The Siege of Boston
May 17, 1775- March 17, 1776 at Boston, Massachusetts
Boston was the American headquarters of the British army in 1775 led by General Thomas Gage, he was commander-in-chief of British troops in North America. General Gage was also appointed governor of Massachusetts and was instructed by King George’s government to enforce royal authority in the troublesome colony.
British Troops occupied most of the city, while the navy blockaded its port. General Gage commanded four regiments of British regulars (about 4,000 men) from his headquarters in Boston, but the countryside was largely controlled by Patriots and their sympathizers.
Facts about the Siege of Boston
- Armies – American Forces was commanded by Gen. George Washington and consisted of between 6,000 to 16,000 Colonial militiamen. British Forces was commanded by Gen. William Howe and consisted of between 4,000 to 11,000 Soldiers.
- Casualties – American casualties were estimated to be 19 killed or wounded. British casualties was approximately 60 killed or wounded and 35 captured. The Siege was part of the Boston campaign, 1774-76
- Outcome – The result of the Siege of Boston was a strategic American victory which resulted in the end of the eight-year British occupation of Boston. British troops evacuated the town and sailed to the safety of Nova Scotia, a British colony in Canada.
The Siege of Boston Begins April 1775
Boston is Surrounded
Following the battles of Lexington and Concord, all the New England colonies, along with the Southern colonies soon after, raised militia units to send to Boston immediately. Thousands of colonial militiamen surrounded Boston in an effort to contain the British troops there. However, because the British maintained control of Boston Harbor, they were able to receive additional soldiers and supplies.
Over the next few days, more militiamen arrived from further afield, including companies from New Hampshire, Connecticut, and Rhode Island. Artemas Ward took command of the militiamen and they surrounded the city, blocking its land approaches and putting the occupied Boston under siege.
British army fortifies Boston
In the meantime, The Massachusetts militia, under William Heath’s command, built a siege line around the Boston and Charlestown peninsulas that extended from Chelsea to Roxbury.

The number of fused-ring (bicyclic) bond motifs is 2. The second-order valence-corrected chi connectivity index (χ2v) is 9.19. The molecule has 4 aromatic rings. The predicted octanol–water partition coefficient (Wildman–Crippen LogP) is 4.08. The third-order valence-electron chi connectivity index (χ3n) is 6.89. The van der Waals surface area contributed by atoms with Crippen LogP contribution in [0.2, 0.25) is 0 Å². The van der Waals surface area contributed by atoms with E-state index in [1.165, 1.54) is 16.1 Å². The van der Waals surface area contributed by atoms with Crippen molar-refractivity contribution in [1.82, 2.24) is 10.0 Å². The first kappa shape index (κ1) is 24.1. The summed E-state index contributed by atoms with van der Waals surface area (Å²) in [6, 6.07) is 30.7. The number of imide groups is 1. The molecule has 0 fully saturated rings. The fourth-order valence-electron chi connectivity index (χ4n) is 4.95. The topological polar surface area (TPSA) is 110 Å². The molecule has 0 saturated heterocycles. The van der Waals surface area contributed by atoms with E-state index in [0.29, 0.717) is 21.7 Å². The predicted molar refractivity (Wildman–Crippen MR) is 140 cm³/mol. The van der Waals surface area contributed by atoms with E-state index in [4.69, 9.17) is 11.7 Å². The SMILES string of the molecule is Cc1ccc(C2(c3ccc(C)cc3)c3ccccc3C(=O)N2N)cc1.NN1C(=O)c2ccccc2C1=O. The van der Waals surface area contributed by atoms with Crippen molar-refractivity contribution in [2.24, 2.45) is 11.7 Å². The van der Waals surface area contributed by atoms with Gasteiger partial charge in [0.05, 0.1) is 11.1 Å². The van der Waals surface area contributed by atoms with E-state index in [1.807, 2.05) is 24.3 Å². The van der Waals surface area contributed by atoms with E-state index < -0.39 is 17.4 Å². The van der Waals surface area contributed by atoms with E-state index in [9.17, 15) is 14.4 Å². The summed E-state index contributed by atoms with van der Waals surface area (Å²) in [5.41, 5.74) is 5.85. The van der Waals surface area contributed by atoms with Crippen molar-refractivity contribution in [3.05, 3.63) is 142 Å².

The British, under command of General Thomas Gage, ordered lines of defenses with ten twenty-four pound guns at Roxbury. They also fortified the high ground in Boston proper. In a strategic blunder, General Thomas Gage moved the forces from Charlestown to Boston, basically abandoning Charlestown. This left Charlestown, Bunker Hill, Breed’s Hill, and Dorchester heights undefended.
During the Siege many patriot residents moved out of Boston, and some Loyalists, fearing that they were no longer safe, from the surrounding countryside moved into town. Conditions within the town were harsh for all who remained; although the British maintained control of Boston Harbor, provisions dwindled while they waited for supply ships to arrive.
Lack of Supplies
While the Royal Navy were able to resupply the city from Nova Scotia, among other locations, supplies in Boston were short. American privateers were able to harass any supply ships however.
Admiral Samuel Graves authorized the Royal Navy and Loyalist merchant ships to acquire supplies and other building materials. These coastal communities and local militias rose up and resisted the British.
Their resistance of the coastal communities led Admiral Samuel Graves to authorize a reprisal in October. This resulted in the Burning of Falmouth. This act sparked outrage in the colonies and contributed to the passing of legislation by the Second Continental Congress that established the Continental Navy.
On May 3, 1775 the Massachusetts Provincial Congress authorized Benedict Arnold to raise forces to raid Fort Ticonderoga in order to acquire its heavy weapons.
Under the joint leadership of Benedict Arnold and Ethan Allen, a Connecticut militia company captured both Fort Ticonderoga and Fort Crown Point. Along with capturing the forts, they also captured a large military vessel on Lake Champlain when they were raiding Fort Saint-Jean in Canada.
They recovered more than 180 cannons, along with other weapons and supplies that would prove useful for the Continental Army to break the Siege of Boston.